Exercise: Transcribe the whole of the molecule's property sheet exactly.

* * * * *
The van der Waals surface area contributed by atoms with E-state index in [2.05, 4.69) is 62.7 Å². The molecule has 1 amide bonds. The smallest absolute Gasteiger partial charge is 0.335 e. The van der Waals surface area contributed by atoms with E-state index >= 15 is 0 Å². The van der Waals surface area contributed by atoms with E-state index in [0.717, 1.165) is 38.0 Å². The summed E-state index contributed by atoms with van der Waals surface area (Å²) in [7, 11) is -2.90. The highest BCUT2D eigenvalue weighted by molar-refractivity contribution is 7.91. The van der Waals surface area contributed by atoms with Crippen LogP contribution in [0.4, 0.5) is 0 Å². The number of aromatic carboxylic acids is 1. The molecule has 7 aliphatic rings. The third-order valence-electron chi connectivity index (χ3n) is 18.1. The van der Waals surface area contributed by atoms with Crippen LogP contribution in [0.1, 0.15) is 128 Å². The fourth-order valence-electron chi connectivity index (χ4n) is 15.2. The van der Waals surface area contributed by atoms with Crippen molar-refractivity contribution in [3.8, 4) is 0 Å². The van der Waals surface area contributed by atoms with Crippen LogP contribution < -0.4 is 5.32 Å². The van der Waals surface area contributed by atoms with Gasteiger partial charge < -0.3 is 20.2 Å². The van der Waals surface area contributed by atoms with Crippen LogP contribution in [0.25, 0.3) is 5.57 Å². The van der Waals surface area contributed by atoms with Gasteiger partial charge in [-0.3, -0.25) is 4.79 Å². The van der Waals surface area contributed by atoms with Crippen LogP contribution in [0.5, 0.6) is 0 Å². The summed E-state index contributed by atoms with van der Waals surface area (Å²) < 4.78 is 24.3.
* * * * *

The van der Waals surface area contributed by atoms with E-state index in [2.05, 4.69) is 62.7 Å². The molecule has 1 amide bonds. The smallest absolute Gasteiger partial charge is 0.335 e. The van der Waals surface area contributed by atoms with E-state index >= 15 is 0 Å². The van der Waals surface area contributed by atoms with E-state index in [0.717, 1.165) is 38.0 Å². The summed E-state index contributed by atoms with van der Waals surface area (Å²) in [7, 11) is -2.90. The highest BCUT2D eigenvalue weighted by molar-refractivity contribution is 7.91. The van der Waals surface area contributed by atoms with Crippen LogP contribution in [0.4, 0.5) is 0 Å². The number of aromatic carboxylic acids is 1. The molecule has 7 aliphatic rings. The third-order valence-electron chi connectivity index (χ3n) is 18.1. The van der Waals surface area contributed by atoms with Crippen LogP contribution in [0.1, 0.15) is 128 Å². The fourth-order valence-electron chi connectivity index (χ4n) is 15.2. The van der Waals surface area contributed by atoms with Crippen molar-refractivity contribution in [3.8, 4) is 0 Å². The van der Waals surface area contributed by atoms with Crippen LogP contribution < -0.4 is 5.32 Å². The van der Waals surface area contributed by atoms with Gasteiger partial charge < -0.3 is 20.2 Å². The van der Waals surface area contributed by atoms with Crippen LogP contribution in [0.25, 0.3) is 5.57 Å². The van der Waals surface area contributed by atoms with Gasteiger partial charge in [-0.3, -0.25) is 4.79 Å². The van der Waals surface area contributed by atoms with Crippen LogP contribution in [0.5, 0.6) is 0 Å². The summed E-state index contributed by atoms with van der Waals surface area (Å²) < 4.78 is 24.3.